The Top 10 Worst Hit Songs of 1959

I said in the intro to my best list that 1959-63 wasn’t a great time for pop music, and while 1959 certainly had its highlights, the bottom-of-the-barrel stuff was indeed pretty damn rancid, and it’s only grown moldier and more rotten in the intervening decades. From teen idols somehow even more insipid and trite than their modern-day counterparts to headache-inducing novelty records, there were plenty of songs from this year that I thank my lucky stars have been forgotten by the public at large. Here’s the ten worst, assembled and presented here for your scorn and derision. On with the show!

#10: The Chipmunks- Alvin’s Harmonica

I know it’s not exactly a piping hot take, but nothing Alvin and the Chipmunks-related has ever been remotely good. Altering your voice to be high-pitched and squeaky is barely enough of a gimmick to sustain a single bad novelty song, let alone a multimedia franchise now spanning eight decades. The whole wretched enterprise was only a year old at this point, and already it’s obvious that Dave Seville’s limited compositional ability isn’t nearly enough to offset the shrill, piercing whine of the Chipmunks’ pitch-shifted singing. The main problem, though, is that it just. Is. Not. Funny. Like, at all. Alvin just wants to play his harmonica. That’s hardly even the setup to a joke, let alone an actual joke. The only moment that could conceivably be considered humorous is when Alvin rhymes “popcorn” with “harmonicorn”, which… sheesh, does that even register on the joke seismograph? Hacks like Seville spent years using “it’s a joke” as an excuse for writing crappy songs with bizarre, gimmicky premises, and the reputation of musical comedy is still in the toilet to this day. Thanks, Dave.

[ADDENDUM 11/02/20: upon remembering Brian Borcherdt’s 2012 side project Sludgefest under the Chipmunkson16speed moniker, I retract my assertion that nothing Alvin and the Chipmunks-related has ever been good. That is the one good piece of Chipmunks-adjacent media, and you should go listen to it.]

#9: Carl Dobkins Jr.- My Heart is an Open Book

Middling-to-poor vocals delivered by a clean-cut little boy scout? Check. Totally rote, uninspired instrumentation with absolutely no energy or depth? Check. Lyrics straight from How to Write A Basic-Bitch Love Song in Ten Minutes? Check. And most importantly, an overall tone of paste-bland, gee-golly-shucks wholesomeness that feels both terribly disingenuous and smugly self-satisfied? Big, fat check. “My Heart is an Open Book” so exemplifies the kind of vacuous slop that made the late 50s and early 60s one of the darkest times in pop history that for a while I considered simply referring to all artists of this stripe as “the dobkinses”, despite the fact that Carl himself never really troubled the charts again after this year. Just a complete flavorless pile of mush in audio form, only saved from any greater excoriation by being nearly indistinguishable from the dozens of other flavorless mush-piles this year spat out.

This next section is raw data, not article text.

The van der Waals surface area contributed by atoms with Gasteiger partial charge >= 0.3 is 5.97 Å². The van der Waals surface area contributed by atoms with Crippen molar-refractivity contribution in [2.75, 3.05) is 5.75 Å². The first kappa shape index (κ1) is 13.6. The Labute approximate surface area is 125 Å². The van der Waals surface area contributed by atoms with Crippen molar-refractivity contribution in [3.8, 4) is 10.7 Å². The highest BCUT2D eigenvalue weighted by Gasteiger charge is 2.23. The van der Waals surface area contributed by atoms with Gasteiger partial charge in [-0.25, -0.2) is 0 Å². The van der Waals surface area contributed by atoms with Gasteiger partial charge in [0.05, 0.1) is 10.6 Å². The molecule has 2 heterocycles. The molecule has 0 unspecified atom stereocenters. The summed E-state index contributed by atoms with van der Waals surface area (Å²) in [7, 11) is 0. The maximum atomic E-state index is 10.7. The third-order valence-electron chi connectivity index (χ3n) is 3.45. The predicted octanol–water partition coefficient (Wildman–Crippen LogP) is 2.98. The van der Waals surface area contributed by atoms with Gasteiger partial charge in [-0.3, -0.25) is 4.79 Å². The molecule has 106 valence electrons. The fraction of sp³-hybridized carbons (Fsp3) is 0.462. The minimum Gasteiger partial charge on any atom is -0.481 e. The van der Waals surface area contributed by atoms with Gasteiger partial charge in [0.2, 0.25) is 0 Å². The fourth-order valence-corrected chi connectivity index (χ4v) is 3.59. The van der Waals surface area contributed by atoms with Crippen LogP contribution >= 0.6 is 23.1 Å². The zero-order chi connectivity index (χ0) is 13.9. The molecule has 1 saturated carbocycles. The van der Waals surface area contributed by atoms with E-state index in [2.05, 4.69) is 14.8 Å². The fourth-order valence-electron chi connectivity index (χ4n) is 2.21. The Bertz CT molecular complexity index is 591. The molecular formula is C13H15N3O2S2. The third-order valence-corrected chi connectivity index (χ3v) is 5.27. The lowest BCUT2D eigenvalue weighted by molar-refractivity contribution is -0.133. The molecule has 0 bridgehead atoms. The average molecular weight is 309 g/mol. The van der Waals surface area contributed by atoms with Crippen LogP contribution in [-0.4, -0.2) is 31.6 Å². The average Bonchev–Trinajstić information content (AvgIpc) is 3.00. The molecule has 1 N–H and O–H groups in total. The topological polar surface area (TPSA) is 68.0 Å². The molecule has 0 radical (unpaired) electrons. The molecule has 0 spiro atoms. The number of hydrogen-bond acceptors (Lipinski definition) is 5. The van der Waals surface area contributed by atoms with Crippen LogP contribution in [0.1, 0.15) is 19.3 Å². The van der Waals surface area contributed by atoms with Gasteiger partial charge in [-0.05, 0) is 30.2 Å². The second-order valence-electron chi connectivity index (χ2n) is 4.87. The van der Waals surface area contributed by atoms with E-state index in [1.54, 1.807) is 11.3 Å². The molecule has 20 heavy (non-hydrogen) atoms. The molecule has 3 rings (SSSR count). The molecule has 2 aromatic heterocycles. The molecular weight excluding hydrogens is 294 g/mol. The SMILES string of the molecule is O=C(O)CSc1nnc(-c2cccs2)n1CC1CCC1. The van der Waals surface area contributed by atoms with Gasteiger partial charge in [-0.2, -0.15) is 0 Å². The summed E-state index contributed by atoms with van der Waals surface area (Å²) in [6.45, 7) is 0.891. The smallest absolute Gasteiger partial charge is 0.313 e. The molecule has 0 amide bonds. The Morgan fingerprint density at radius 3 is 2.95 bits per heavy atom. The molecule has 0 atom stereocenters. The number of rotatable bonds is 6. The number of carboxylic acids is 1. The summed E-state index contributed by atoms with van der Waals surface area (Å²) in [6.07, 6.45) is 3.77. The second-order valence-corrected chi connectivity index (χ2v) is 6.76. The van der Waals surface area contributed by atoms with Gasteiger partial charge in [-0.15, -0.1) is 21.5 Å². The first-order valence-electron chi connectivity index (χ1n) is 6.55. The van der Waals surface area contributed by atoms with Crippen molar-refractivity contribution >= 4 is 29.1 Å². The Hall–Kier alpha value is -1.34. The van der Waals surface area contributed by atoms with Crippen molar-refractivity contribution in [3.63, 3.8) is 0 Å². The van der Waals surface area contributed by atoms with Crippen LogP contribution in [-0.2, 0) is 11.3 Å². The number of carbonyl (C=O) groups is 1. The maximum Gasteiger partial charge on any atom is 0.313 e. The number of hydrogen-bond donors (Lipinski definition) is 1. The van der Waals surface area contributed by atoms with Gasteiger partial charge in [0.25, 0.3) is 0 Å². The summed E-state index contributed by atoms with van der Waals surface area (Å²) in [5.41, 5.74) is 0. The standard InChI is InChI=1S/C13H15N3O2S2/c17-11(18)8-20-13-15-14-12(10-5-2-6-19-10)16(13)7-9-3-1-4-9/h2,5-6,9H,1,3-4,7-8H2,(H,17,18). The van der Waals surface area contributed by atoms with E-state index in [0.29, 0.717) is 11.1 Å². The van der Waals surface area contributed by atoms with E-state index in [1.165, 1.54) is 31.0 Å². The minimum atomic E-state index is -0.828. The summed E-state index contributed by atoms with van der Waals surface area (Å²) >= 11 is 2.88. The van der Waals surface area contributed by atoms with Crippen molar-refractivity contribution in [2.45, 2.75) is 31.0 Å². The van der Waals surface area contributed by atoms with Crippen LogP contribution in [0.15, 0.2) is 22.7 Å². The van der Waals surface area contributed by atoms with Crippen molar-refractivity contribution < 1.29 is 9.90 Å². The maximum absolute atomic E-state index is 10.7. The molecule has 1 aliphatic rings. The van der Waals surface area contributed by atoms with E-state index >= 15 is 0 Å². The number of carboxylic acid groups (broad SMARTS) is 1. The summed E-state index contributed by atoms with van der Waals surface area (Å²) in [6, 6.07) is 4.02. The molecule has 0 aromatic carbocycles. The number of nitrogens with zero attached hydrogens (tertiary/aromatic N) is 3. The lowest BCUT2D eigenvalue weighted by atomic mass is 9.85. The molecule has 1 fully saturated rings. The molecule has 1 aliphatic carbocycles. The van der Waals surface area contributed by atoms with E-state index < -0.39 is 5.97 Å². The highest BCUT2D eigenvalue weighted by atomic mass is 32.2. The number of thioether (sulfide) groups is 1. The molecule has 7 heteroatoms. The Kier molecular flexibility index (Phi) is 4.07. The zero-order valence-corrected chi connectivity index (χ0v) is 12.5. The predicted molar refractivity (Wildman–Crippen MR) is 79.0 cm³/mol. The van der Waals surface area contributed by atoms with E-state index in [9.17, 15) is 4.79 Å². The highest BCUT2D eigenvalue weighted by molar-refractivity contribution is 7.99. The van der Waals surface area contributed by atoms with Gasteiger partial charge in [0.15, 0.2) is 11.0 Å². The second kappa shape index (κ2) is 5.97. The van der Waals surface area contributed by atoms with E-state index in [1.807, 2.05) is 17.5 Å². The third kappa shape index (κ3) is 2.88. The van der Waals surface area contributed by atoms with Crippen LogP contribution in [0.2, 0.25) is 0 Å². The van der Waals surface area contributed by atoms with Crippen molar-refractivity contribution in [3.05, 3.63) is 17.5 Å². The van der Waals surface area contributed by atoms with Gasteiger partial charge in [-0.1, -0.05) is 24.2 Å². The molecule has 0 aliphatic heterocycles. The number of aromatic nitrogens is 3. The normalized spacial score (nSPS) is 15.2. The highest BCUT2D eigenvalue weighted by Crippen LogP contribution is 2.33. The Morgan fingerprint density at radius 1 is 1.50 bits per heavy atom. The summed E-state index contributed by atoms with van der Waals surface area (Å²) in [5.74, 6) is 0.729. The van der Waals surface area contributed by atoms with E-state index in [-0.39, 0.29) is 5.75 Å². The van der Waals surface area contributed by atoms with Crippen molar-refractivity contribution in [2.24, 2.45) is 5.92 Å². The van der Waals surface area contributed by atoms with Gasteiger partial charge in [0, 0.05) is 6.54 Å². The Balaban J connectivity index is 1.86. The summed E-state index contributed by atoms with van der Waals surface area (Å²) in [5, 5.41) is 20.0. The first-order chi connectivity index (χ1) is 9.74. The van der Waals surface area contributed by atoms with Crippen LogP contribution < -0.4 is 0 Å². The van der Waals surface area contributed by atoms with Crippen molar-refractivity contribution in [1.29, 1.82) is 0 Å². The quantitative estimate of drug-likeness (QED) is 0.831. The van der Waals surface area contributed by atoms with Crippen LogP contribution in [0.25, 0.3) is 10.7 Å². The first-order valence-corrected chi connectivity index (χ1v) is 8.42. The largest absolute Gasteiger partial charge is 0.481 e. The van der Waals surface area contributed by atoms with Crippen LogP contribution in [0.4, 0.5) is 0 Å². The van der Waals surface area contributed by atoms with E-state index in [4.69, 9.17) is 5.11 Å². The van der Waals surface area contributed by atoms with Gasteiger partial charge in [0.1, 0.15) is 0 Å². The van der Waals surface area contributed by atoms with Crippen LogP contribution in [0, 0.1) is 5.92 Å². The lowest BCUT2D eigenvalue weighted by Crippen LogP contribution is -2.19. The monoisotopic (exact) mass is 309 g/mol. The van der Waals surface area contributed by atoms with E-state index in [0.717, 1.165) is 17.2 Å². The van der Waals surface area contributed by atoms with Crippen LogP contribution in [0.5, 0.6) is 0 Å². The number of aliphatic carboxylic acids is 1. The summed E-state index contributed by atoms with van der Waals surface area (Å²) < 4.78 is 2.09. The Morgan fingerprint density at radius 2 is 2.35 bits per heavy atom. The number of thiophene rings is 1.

#8: Paul Evans- Seven Little Girls Sitting in the Backseat

The whole thing back in the ’50s and ’60s where male singers (and sometimes even female singers) referred to women as “little girls” is a lyrical trope that has aged so, so poorly. Yes, I know it was (more) culturally acceptable at the time, and I’m sure that only some of these artists harbored any truly pedophilic tendencies, but it’s still a weird, bad thing that is weird and bad and it grosses me out a little every time it happens.Of course, it also doesn’t help that most of the songs afflicted with this problem are also complete garbage. Case in point: Paul Evans’ “Seven Little Girls Sitting in the Backseat”, a humorless little ditty about a guy driving around someone named Fred and what seems to be his… harem? There are seven girls, and they’re all macking on Fred, but no one seems bothered by this, least of all the girls, and whenever the narrator says anything to his passengers they sing-songily chide him for not focusing on the road. Cue laugh track as my ears begin bleeding. If the goal is to make the listener feel the frustration of driving around town while some rando has an 8-way in their backseat, then this song is a resounding success. Otherwise, it’s a total wreck.

#7: Jan and Dean- Baby Talk

Despite what the title suggests,“Baby Talk” is not one of the many, many songs from this era wherein an adult man sexualizes a young woman via infantilizing descriptors. It is, in fact, a love song sung from the perspective of a five-year-old boy to his beloved, who is, naturally, a three-year-old infant girl. So his “baby” is actually a literal baby. That’s actually a funnier premise than most of the novelty tunes it shared the airwaves with, but the only thing Jan and Dean can think to do with that premise is to make the chorus a bunch of gibbering nonsense. Because you see, babies cannot talk, and so when this girl attempts to express her love for her, erm, boyfriend? that is all that comes out. The wordless nonsense chorus seems at first blush like a decent enough hook, but whew boy does it wear out its welcome by the end, and the excessive reverb effect slathered over the entire track makes it sound like the chorus is just rattling around inside your skull, crowding out your brain with endless, echoing babble. It’s a pretty grating listen, but the wasted potential only makes it all the worse.